As a little girl, about the age of four or five, I would sometimes stay with a lady we lovingly called Aunt Myrl. She was of no blood relation, but she cared for me and a few other children as if we were her own. She had never married and had no children of her own. She was well-known in our small town as the best person to watch young children when mother’s had an appointment to which the young child couldn’t tag along.
She was short in stature with a giant personality. She was full of fun and love both of which she showed in simple ways. She’d sit in the back of the house for hours on end with us making mud pies or taking us to the neighbor’s, Ms. Digby’s home, for a tour of the flower garden. I can’t imagine all of the damage made by our tromping feet as we eagerly grabbed the stems of Ms. Digby’s prized peonies and roses.
I do remember the day I reached for a bloom that seemed to fill the sky with it’s bright coral color only to have the stem snap in my hands. There I stood, holding proof of my over zealousness to have a quick touch. Without missing a beat, Ms. Digby arrived with her garden clippers and Aunt Myrl with a beautiful crystal vase. The stems ragged edges were snipped to leave a clean cut as it was simply slid into the vase. I do not remember any words being spoken as all of the other children stood watching my red-faced embarrassment and the silent handling of my accident.
And with the grace of a Southern belle, Aunt Myrl pressed the vase into my hand while Ms. Digby kissed the top of my head. “It will be okay, dear. Just enjoy the beauty while it lasts. It will be gone quickly.”
Aunt Myrl was also known for her light and buttery Southern tea cakes. If you were lucky enough to be able to stay with Aunt Myrl on Friday afternoons, you’d be able to help her make these bites of heaven and enjoy them as your afternoon snack. It was the one day of the week we all clammered around her feet waiting expectantly for her to grab her apron.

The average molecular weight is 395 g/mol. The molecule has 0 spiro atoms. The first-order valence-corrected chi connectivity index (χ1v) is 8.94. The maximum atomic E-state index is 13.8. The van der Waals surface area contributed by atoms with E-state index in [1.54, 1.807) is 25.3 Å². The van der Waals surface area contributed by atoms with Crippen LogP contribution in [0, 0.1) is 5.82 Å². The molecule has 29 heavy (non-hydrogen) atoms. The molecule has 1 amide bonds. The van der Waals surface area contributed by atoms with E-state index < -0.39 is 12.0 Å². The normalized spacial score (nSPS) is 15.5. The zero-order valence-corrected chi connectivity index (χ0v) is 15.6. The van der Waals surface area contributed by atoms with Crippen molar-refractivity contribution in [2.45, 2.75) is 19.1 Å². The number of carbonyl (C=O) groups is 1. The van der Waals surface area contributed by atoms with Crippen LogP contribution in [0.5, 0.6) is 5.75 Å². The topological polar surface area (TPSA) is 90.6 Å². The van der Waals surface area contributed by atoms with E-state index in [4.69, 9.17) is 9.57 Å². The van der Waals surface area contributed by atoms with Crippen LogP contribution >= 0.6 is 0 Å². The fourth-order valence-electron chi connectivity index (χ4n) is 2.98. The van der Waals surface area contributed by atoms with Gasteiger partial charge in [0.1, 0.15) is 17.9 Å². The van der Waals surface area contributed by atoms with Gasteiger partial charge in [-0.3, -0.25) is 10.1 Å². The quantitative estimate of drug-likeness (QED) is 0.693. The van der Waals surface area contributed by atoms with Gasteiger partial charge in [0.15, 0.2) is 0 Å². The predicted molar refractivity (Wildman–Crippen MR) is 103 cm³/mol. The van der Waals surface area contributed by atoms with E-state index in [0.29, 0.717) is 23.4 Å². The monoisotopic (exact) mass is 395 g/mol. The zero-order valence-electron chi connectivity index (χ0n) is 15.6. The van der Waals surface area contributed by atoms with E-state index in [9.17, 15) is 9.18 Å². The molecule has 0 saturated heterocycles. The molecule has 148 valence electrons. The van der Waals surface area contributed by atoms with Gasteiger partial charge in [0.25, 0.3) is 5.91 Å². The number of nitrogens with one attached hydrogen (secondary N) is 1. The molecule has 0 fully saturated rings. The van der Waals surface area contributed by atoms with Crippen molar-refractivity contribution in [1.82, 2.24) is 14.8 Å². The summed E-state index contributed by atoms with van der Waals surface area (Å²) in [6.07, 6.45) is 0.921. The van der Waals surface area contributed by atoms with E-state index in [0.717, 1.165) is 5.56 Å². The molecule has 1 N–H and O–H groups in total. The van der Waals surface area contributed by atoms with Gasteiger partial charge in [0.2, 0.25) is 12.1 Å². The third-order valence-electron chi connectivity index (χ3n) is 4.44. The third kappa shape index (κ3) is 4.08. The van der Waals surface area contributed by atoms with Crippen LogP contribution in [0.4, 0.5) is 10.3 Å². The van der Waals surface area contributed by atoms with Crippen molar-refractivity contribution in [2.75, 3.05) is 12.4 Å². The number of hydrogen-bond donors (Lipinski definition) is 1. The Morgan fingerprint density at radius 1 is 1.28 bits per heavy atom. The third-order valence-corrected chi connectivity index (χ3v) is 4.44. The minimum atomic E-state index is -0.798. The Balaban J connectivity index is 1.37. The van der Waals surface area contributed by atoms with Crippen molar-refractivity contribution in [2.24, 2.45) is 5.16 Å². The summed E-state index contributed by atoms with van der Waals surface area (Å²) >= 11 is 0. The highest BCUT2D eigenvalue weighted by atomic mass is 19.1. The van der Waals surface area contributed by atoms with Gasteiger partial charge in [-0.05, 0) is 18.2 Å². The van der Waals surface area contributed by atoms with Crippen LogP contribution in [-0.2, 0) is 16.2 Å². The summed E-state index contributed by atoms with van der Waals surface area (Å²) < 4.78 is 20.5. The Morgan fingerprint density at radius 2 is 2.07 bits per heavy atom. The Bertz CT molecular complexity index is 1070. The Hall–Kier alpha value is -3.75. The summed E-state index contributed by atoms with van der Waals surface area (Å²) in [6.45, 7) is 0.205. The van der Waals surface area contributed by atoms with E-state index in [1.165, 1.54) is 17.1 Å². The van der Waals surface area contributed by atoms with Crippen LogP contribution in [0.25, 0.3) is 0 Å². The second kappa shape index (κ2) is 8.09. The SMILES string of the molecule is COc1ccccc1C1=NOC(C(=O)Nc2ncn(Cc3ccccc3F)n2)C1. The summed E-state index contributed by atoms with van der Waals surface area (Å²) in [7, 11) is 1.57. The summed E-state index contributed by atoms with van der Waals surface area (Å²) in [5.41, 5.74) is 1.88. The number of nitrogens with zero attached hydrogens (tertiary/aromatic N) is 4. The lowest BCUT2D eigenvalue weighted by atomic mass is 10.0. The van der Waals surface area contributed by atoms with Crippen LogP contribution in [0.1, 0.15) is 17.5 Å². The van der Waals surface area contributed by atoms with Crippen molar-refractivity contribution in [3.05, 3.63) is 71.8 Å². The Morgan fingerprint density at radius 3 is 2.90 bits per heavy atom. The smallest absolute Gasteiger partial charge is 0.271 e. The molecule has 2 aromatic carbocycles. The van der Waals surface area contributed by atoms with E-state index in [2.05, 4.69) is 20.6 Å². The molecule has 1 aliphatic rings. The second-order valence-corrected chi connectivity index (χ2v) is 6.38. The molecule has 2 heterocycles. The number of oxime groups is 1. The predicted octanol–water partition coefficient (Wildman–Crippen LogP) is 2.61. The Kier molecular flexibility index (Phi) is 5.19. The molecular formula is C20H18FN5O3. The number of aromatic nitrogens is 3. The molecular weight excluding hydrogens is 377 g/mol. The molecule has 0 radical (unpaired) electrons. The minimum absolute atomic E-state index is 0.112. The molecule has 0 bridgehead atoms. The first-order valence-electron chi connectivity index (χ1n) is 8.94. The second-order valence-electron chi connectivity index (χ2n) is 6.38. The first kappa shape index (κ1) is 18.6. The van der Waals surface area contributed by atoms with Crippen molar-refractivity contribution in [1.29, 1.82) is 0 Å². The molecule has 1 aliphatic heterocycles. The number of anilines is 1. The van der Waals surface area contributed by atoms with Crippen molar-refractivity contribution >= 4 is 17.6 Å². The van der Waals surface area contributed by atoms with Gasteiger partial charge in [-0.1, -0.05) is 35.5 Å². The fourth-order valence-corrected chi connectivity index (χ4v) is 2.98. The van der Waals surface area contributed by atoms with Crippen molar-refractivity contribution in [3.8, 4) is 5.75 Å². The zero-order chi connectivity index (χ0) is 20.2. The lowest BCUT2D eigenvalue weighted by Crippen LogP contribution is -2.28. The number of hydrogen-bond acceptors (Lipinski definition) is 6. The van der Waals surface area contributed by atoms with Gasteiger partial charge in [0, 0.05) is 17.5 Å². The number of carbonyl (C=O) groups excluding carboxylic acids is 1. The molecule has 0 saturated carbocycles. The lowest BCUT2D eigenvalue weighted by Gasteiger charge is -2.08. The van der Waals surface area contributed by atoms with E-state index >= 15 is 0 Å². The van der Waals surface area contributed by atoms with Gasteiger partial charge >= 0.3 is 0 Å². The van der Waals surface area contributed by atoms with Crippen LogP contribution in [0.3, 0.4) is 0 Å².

When I married, my Grandmother Verdie gave me a notebook she had written beloved family recipes from generations before her, along with my childhood favorites. Tucked inside the notebook was the recipe for Aunt Myrl’s Southern Tea Cakes. Such recipes take me back to my childhood of standing on tip toe watching magic happen on that marble counter topped with a dusting of flour. And I remember the words,
“Just enjoy the beauty while it lasts. It will be gone quickly.”
And I grab my apron and show Little Buddy how to make the best tea cakes I’ve ever tasted.
- 1 cup sugar
- 1 cup butter, softened
- 1 teaspoon vanilla
- 1 egg
- ⅓ cup buttermilk
- 1 teaspoon baking soda, dissolved in milk
- 4 cups flour, self-rising
- Preheat oven to 350 degrees.
- Cream sugar and butter until light and fluffy. Add other ingredients and combine well.
- Lightly flour counter top and roll dough thin. Place in a 350 degree oven and bake until lightly browned, about 10 minutes.